Angel Killer (2014) by Andrew Mayne

A dead body is found having apparently clawed itself out of its own grave. The horror of the situation is that while young girl died two years previously, every medical test on the body shows that she has been dead mere days. The Warlock has made his first move in a grand game but he has not reckoned on the FBI bringing in Jessica Blackwood.

Jessica had a career as a gifted magician until a fateful accident caused her to leave that career and start one in law enforcement. She is convinced that everything about the dead body in the cemetery is staged like a magic trick but how was it done? And what was the point of it? As the mysterious deaths continue – a pilot from the war returns, also freshly dead, and an angel leaps from the Empire State Building only to crash to earth a mile away in Times Square – the Warlock seems to escalating the scale of his crimes. But what could he possibly hope to achieve with this?

I came across this one in an article by Gigi Pandian, a mystery writer who I’ve enjoyed – blimey, and who I haven’t read in three years. Need to rectify that quickly – and it’s always interesting to see writers who admire locked room mysteries (proper ones) identifying which titles impress them.

It was an interesting list – The Devil And The Dark Water by Stuart Turton (not read, scared by the page count), The Tokyo Zodiac Murders, Hercule Poirot’s Christmas, Hag’s Nook (odd choice for Carr, but a decent book) and this one. Oh, and points for explaining in the Hercule Poirot’s Christmas bit that a closed-circle mystery is not a locked room! For that alone, I decided to look at one of Gigi’s recommendations that I hadn’t read, and, as I said above, the page count swayed it for me. And I can’t deny this book is interesting…

That ellipsis (or three dots, in case you weren’t aware of the word) is a bit damning, isn’t it? Oh dear…

Let’s start with the good. Jessica is a great lead character. Her back story is drip fed throughout the story as she comes to terms with her role in the investigation and in life in general. The story moves pretty quickly – there are some sections that threaten to drag as various explanations are bounced around but they don’t overstay their welcome for too long – and the Warlock’s plan is genuinely intriguing.

The problem is, I’ve finished the book and it’s still intriguing.

A magic trick isn’t exactly like a mystery novel. If an impossible crime novel was like a magic trick, it would end at the dead body inside the locked room and the villain whispering “Ta-da!” quietly to themselves so as not to give the game away. This isn’t exactly like that – we get explanations for most of what happened, although only the main trick with the angel is given a fully detailed description. Most of this is done by being told it, by the way – this is a thriller, not a play along mystery – and everything hinges around something that is discovered around the middle of the tale, the rest being just details that don’t really matter. No, the problem is that once the Warlock is dealt with, we never find out what he was up to. When he finally says something, it’s along the lines of “you still don’t understand why I did this”. No, no I don’t.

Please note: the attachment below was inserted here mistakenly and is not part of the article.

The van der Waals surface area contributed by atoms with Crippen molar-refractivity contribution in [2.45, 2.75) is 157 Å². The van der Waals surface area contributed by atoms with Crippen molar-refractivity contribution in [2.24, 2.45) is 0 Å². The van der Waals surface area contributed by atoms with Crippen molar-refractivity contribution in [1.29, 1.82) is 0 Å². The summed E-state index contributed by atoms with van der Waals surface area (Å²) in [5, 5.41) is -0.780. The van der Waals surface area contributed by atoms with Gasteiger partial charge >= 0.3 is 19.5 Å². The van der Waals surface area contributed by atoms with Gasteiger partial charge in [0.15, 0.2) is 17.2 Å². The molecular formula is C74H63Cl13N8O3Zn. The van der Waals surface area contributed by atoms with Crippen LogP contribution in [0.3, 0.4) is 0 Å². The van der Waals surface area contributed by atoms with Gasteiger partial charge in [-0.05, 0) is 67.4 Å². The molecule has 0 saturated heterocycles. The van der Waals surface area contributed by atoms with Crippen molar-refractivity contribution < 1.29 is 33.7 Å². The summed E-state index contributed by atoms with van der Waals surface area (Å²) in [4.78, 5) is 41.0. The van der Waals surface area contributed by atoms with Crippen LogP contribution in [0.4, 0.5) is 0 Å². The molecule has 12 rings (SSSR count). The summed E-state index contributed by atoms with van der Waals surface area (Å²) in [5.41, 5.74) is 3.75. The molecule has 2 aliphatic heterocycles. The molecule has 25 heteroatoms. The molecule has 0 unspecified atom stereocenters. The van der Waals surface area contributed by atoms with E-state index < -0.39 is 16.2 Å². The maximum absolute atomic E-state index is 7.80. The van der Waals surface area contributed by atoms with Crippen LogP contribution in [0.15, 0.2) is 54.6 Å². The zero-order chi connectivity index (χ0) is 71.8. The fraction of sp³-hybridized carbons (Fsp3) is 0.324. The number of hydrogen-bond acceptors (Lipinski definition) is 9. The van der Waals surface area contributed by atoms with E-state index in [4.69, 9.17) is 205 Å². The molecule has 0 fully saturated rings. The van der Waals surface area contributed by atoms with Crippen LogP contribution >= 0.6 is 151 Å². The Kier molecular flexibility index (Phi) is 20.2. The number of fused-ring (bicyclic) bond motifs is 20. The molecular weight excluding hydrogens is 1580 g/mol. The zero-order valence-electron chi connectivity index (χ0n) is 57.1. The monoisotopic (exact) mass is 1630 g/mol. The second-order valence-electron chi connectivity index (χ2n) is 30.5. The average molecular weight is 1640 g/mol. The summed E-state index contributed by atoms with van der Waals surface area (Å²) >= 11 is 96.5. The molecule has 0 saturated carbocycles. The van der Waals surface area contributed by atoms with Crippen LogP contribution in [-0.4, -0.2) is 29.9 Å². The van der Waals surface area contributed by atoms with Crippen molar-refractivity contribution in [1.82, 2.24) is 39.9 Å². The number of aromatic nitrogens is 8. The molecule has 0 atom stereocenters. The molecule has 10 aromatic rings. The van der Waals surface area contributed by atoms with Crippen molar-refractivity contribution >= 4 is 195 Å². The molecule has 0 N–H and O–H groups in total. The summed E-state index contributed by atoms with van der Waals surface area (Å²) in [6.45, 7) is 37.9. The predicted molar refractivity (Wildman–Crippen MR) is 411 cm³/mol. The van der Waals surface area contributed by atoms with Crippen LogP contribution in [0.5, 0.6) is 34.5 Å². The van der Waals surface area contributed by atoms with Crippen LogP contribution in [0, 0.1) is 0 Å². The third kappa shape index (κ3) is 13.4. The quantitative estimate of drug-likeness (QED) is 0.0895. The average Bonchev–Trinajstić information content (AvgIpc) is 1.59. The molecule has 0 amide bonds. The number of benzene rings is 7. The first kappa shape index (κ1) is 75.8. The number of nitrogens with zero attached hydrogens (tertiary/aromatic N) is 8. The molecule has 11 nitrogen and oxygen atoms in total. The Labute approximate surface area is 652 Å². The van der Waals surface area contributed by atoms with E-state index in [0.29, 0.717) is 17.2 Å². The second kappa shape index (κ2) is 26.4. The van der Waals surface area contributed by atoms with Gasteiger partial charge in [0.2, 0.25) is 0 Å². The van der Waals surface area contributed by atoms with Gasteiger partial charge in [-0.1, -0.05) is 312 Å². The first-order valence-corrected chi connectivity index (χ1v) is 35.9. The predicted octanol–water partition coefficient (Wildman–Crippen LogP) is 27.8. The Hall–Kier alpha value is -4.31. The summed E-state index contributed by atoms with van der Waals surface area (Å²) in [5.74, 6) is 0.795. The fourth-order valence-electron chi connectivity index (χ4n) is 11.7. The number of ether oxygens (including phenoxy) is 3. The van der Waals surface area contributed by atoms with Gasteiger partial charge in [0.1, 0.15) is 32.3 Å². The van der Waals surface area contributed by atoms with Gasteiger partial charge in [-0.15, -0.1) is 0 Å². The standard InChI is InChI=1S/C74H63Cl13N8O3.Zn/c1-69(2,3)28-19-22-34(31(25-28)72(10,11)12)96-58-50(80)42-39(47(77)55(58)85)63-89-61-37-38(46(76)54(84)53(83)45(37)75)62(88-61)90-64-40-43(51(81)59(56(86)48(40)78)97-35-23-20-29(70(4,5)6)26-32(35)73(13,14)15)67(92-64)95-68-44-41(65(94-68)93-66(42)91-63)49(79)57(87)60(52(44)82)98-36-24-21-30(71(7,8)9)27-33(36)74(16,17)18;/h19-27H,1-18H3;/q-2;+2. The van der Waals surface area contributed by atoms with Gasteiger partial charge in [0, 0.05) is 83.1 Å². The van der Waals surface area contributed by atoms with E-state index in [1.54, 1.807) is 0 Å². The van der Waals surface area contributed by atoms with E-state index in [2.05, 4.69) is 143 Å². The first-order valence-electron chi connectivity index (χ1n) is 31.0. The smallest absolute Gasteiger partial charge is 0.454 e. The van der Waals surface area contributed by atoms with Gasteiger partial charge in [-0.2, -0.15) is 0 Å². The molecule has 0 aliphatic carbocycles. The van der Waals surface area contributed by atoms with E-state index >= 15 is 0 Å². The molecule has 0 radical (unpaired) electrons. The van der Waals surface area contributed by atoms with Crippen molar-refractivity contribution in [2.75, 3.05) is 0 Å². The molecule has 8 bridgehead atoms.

Looking at Amazon, I see this is part of a sequence of three books featuring Jessica, who then returns to join forces with another character for at least two books. In at least two of these, the Warlock returns, and I’m guessing that he’s doing a Hannibal Lecter bit in the other two as well. For some reason, book three isn’t available on Kindle, but if someone has read it and can tell me if it actually gives some answers, I’d appreciate it.

The other thing that gives me pause to recommend this one is the character of Damian, Jessica’s psychotic ex-boyfriend. It undermines her character several times as every time she hits a brick wall, Damian provides a miraculous lead that sets her in the right direction. Her reliance on him, and the fact that she is willing to overlook the fact that he may have murdered someone who bothered her in the past just makes her character weaker.

All in all, though, this was a very readable and gripping book, but the ending (which is obviously an important bit) is something of a let-down, making the book seem like chapter one of a linked series of Warlock stories. If it is, then that’s a shame, as I like my books more standalone than that – see how Jeffrey Deaver does it with the Clockmaker in the Lincoln Rhyme books. If it isn’t, then the ending’s just disappointingly inconclusive. Either way, it didn’t work for me.

Weirdly though, I’m still intrigued to read more of the series one day – I did like the lead character and it was a real page-turner. Also the third title in the series – the one not available in the UK – was Edgar-nominated. I’m genuinely torn whether to come back to the series or not – now maybe that was the trick after all…

Sorry, Gigi. While I think about that, I guess I’ll just have to read one of yours instead. Now if only there was a book that you wrote with a female magician in the lead role. Hang on…

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